Couple more hours at A-Space, figure drawing. This is way intense for me. I burned out at 9:30. I’d already done several hours of figure drawing from photo stock, and then studies of hands and feet. Seeing some improvement, almost every day. Developing my own shorthand for quick sketches. I was looking at a site with drawings and paintings by graphic book artists. Set me to thinking about what I’m after—both in putting this in perspective, and getting at what I want to get out of this. The comic and graphic book artists are really very good: perspective, anatomy, and all of them, masters of foreshortening—kinda their trademark. What I was thinking, was that much of that skill is what I’m training for.<
I expect, a year from now, I'll be able to do that myself. I sure can’t do it now. But my goals, undefined as they are, are set for something very different—and not just cause I have no interest in drawing sword wielding warrior women with pneumatic boobs. Way beyond subject matter. No more than the photo-realist pencil drawings that keep popping up on the web. In fact, I think I have more respect for the comic/graphic book artists than for that most recent tromp l’oeil trend… I mean, what’s the point? Once you’ve said, wow, that’s very skillful! What’s left? Why not take a photo?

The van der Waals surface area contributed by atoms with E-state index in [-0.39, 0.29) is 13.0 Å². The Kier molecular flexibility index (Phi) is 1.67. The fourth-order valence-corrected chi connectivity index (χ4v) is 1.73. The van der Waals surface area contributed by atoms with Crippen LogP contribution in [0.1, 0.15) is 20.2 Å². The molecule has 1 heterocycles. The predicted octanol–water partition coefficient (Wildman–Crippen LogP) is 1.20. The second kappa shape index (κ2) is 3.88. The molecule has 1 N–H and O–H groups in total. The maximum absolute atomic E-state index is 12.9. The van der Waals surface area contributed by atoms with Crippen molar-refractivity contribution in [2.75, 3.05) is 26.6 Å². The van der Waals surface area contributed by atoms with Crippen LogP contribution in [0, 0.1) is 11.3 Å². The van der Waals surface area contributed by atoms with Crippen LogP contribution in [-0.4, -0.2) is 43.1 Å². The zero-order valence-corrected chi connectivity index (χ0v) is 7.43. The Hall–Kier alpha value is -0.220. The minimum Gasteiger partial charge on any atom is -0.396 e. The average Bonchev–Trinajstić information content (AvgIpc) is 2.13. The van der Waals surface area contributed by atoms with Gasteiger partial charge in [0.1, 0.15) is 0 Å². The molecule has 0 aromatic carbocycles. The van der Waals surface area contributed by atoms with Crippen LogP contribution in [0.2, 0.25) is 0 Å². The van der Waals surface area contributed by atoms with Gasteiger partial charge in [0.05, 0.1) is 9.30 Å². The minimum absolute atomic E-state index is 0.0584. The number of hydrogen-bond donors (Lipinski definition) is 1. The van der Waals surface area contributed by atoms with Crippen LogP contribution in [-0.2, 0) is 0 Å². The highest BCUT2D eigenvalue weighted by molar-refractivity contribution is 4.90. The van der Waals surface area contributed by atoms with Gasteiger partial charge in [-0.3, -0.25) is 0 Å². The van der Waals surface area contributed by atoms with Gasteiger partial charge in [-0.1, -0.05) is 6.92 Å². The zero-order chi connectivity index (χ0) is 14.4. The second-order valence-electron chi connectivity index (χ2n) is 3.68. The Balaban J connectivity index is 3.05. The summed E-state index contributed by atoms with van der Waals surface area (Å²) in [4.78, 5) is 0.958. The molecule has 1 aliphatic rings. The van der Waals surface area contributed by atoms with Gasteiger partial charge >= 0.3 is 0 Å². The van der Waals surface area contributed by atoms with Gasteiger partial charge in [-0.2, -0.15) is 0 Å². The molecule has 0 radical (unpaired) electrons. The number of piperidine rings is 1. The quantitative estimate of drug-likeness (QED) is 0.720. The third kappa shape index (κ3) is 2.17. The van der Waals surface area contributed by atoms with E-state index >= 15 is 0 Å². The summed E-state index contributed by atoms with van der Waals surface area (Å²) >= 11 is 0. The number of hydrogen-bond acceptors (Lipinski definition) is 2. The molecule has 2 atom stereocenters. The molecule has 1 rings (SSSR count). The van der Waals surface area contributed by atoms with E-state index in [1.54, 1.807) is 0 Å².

Still… gotta respect what these artists are able to do—the graphic book artists, the pencil photo drawers; it demonstrates the value of work and practice That drawing, representational drawing, is a learned skill.
But I’m not interested in ‘representational’… so what is it then? I want to move into figurative painting. That much I’m sure of. In as much as I can be sure of anything before I do it. And at this point, what I need to be able to do, the better comic book artists can draw circles around me. I gotta respect that. And learn from it. And then find my own way.
Much of which depends on not giving up on what makes what I’m doing now awkward, clumsy, “unprofessional.” In a sense, what I have to remind myself of—is that it’s not the control of craft that’s my real goal. That’s only a necessary step on the way. What I want, is control over the failures. Not control, maybe… but another kind of mastery… of being out of control. The graphic artists are superbly in control of every line… like the best of commercial artists. But they have lost the ability… or have lost interest… in the perfect accident. What every line Picasso or Matisse or Daumier set down on paper or canvas, reveals. What they knew to leave out. The absence, the empty space in the vase that makes the vase what it is.
That’s the part I wouldn’t have gotten had I done this at 15.